In response, the contractor submitted a $3 million claim, maintaining that it was entitled to an equitable adjustment for the parallel fabric seams because the government, through its inaction, had constructively waived the perpendicular seam requirement. The contractor also sought a time extension and corresponding relief from liquidated damages imposed by the government.  On appeal, the Board analyzed whether there was a constructive waiver and, therefore a constructive change to the contract.  Such waiver occurs when (1) the contracting officer possessed knowledge of the work outside the scope of the contract, (2) action or inaction by the contracting officer indicated acceptance of non-specified performance, (3) the contractor relied on the contracting officer’s action or inaction, and (4) inequity would result if acceptance of non-specified performance were retracted.

As to the first requirement, the government argued that neither the contracting officer nor the Corps’ quality control assurance personnel had knowledge of the improper installation. The Board rejected this argument, finding that the government had constructive knowledge of the improper fabric installation because not only had the contractor’s quality control reports specifically stated that the fabric was being installed with parallel seams, but government officials had observed the parallel seams during frequent job site visits. For the second constructive waiver requirement, the Board reasoned that the inaction of the government’s entire quality assurance team as construction progressed led the contractor to believe the government accepted the parallel seams. The Board also found that the third and fourth requirements were met because the contractor obviously relied on the government’s acceptance of the seams while building up the levee and it would be unfair to require the contractor to bear the costs of the government’s failure to enforce the contract’s provisions. Accordingly, the Board determined that because the government waived the perpendicular fabric installation requirement, the contractor was entitled to both time and money to tear down and rebuild the levee with properly installed fabric.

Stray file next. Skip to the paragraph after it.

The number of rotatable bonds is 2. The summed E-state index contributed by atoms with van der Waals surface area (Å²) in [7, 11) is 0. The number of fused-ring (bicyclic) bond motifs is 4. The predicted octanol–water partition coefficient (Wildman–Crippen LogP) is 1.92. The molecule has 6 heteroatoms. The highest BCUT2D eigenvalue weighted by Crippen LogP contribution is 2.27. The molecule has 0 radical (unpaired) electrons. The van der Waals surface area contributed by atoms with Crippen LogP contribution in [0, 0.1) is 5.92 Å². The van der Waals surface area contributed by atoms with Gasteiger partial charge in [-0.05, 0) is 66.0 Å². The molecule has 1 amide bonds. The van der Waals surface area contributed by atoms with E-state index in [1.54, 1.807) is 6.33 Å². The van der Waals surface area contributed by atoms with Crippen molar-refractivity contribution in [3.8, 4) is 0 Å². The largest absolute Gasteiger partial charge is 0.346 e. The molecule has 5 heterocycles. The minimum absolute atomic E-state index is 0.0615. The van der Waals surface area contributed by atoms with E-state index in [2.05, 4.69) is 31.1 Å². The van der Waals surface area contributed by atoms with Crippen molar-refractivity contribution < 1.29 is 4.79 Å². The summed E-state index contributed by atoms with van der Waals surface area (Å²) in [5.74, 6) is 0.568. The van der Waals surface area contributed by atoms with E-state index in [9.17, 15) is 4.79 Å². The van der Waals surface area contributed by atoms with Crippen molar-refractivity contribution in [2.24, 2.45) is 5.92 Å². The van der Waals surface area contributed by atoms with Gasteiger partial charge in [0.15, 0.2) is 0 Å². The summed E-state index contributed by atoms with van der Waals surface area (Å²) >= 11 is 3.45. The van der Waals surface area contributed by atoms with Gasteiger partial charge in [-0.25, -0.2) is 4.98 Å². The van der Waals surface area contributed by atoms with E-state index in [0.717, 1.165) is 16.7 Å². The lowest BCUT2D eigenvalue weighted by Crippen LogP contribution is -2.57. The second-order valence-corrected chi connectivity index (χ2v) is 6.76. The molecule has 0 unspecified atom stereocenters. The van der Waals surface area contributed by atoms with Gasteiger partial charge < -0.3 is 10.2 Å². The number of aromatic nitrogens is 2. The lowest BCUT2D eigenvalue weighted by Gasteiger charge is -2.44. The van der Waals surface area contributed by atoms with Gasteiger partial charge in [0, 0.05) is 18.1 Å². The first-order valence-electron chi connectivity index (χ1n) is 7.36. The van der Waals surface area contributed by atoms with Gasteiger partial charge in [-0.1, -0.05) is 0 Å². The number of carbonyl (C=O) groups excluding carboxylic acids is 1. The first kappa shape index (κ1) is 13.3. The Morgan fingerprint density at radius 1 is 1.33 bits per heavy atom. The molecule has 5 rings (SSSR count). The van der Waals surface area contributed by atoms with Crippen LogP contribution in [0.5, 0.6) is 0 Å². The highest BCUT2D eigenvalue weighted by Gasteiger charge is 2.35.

Whether a contracting officer departs from a longstanding mutual understanding of an ambiguous contractual obligation or knowingly fails to enforce a clear contractual requirement, a contractor may be able to prove that government official action or inaction resulted in a constructive change entitling the contractor to additional time, costs, or both caused by such action or inaction. As these recent decisions demonstrate, the parties’ conduct in administering and performing a federal contract, or even prior similar contracts, will likely be scrutinized to determine if such entitlement arises.  Prudent federal contractors should take care to document effective government official conduct (action or inaction) that may be contrary to the contract requirements and promptly inform their government contracting officials when they believe such events arise.